Roughly a year after Houston County Commissioners fired the former Public Defender Nick White, 13WMAZ is taking a closer look at the caseloads in Houston County.

White said he was fired for pointing out that the caseload in the Public Defender's office exceeded national standards and asking for more staff.

Houston County Commissioners have repeatedly declined to comment on why White was fired.

Now a year later, Jacob Reynolds examined the County's current caseload and why leaders say justice is not suffering in the County.

Claudia Meier is Houston County's new Chief Public Defender and started working in the PD’s office nearly 18 years ago.

Meier in court

The American Bar Association and the National Advisory Commission on Criminal Justice Standards and Goals recommends that public defenders like her not work more than 150 felony cases at a time.

They argue that defendants' Sixth Amendment rights to a fair trial are violated if their lawyer doesn't have time to handle their case properly.

But Meier says a heavy workload is standard for Houston County.

“In fact, I don't remember seeing a caseload at 150 in the past 10 years, we've always been above the 150, at least the past 10 years,” Meier said.

All 8 attorneys in the Houston County Superior Court Public Defender's office are working more than 150 cases, according to documents 13WMAZ received through an open records request.

In fact, all except one are working more than 200 cases.

But, Meier says it doesn't make sense to apply the 150 standard to Houston County or other counties like it.

“You might spend a lot of time just driving to and from to see one client, where here I can walk across from the courthouse and see 5 or 6 individuals in one morning and come back and if I need to put them on that court docket I can have them brought over that afternoon, so things move a lot quicker cause the way things are set up,” Meier explained.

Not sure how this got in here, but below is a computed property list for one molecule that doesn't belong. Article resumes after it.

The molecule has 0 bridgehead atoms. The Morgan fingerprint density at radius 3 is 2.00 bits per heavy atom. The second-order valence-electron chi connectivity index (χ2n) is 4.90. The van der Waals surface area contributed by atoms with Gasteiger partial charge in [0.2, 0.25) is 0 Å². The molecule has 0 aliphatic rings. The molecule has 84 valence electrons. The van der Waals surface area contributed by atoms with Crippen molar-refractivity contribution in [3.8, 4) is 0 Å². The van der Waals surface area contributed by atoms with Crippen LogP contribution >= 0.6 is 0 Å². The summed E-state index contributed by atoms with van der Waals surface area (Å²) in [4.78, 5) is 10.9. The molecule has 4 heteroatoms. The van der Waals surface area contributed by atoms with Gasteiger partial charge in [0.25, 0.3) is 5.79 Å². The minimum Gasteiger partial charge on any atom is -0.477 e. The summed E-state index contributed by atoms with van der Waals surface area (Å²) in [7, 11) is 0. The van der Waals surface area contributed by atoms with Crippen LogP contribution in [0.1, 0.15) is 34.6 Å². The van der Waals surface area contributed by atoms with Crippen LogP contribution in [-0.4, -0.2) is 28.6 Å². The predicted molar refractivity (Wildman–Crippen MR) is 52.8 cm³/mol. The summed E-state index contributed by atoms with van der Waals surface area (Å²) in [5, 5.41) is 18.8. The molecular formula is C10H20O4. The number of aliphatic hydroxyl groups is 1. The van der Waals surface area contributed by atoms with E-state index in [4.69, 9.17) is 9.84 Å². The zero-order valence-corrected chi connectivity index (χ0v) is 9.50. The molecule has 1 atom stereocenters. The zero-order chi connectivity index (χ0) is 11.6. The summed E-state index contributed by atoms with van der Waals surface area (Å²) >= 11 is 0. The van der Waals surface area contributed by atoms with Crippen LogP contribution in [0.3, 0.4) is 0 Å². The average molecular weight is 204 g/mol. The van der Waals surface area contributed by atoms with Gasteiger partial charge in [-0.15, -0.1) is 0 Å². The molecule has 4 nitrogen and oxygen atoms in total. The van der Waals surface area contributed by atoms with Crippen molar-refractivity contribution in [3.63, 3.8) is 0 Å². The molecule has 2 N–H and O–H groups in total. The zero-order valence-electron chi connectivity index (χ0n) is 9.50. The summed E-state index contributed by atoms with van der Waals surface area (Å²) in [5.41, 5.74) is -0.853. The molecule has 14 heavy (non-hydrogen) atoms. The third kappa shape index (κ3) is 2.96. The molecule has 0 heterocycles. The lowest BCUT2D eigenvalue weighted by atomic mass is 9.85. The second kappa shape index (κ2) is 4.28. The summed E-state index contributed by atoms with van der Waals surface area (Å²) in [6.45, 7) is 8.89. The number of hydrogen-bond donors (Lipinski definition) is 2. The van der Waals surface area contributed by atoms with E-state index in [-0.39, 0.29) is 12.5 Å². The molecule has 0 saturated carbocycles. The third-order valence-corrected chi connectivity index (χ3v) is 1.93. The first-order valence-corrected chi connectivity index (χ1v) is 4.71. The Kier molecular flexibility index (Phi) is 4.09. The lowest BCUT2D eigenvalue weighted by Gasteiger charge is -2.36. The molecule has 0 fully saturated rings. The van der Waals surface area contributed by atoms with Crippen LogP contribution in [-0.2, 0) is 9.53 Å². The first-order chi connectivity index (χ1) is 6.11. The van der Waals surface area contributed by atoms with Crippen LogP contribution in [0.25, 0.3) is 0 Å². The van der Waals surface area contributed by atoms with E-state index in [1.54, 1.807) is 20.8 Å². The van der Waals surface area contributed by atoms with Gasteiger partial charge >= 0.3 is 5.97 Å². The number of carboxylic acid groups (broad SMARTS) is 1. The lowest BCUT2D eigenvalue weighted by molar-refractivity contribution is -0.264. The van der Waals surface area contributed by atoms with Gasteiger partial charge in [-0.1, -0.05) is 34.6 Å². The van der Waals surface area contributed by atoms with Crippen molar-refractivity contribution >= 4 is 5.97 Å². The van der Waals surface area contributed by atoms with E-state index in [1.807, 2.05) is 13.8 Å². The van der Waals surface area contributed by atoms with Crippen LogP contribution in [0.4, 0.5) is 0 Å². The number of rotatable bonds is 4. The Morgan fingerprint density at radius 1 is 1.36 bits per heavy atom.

Meier dove deeper into the case numbers, saying each attorney has about 10 to 15 old cases that are close to being dismissed, are no longer active, or will never make it to a courtroom.

On top of that, Meier said violation of parole cases also inflate the numbers. The cases have to be handled in court within 45 days, and she says each attorney has about 10-20 of those at a time and they are often resolved quickly.

She said the County has an advantage since her office only handles Houston cases, and does not have to travel, since the Jail and Courthouse are across a courtyard from each other.

But that doesn't mean they don't need more help.

“Our jail list is increasing, it is. We have a lot of people being arrested every day, and you know everybody would like more time to work on their cases,” Meier told 13WMAZ.

County Chairman Tommy Stalnaker says lots of Houston County departments could use more help.

“Just about every department in this County has a tremendous workload and they're actually doing more without a lot more help and personnel,” Stalnaker said in his office.

He says Houston County could not hire any new staff for this budget year, in any department, due to their millage-rate cap. Houston County is one of two Georgia counties that operates under a the cap.

“Our ability to go out and say well we're going to raise the millage one mill, two mills, three mills, we don't have that ability. We can't do it,” Stalnaker said.

Meier did ask for an additional Superior Court attorney for this fiscal year, but Stalnaker says they didn't have the money.

Already, the Public Defender's office accounts for the highest budget in the County's court system of nearly two million. The entire budget for the County courts is just over 9 million, according to budget documents.

In June, the County entered two new contracts with conflict attorneys to help handle cases Meier's office can't. Those contracts are worth $85,000 each. Stalnaker says the County’s Superior Court made that request.

But even with the heavy caseload, Meier says justice is not suffering.

“The staff that we have go well above and beyond. Most attorneys are there well after 5 o'clock and when we have a trial calendar coming up we're taking files home and working on them. We do what needs to be done until we're comfortable that we know that case inside and out when we come into that courtroom,” Meier said.

Our investigation showed high caseloads aren't just a problem in Houston County. The city of Cordele was sued over a similar issue in 2014 and was required to hire more staff.

In Macon-Bibb County, there are 21 lawyers, including the Circuit Public Defender. The office covers cases from three counties, Bibb, Crawford, and Peach.

On average over the last five years, the attorneys have handled 236 cases per year each. On average, the office opens 158 cases a year and closes 119, according to an open records request. Those numbers include more than just felony cases.

In an email from Brandon Bullard, Chief Legal Officer for the Georgia Public Defender Council, he said over the last five years only roughly 1% of felony cases went to trial in the Macon circuit.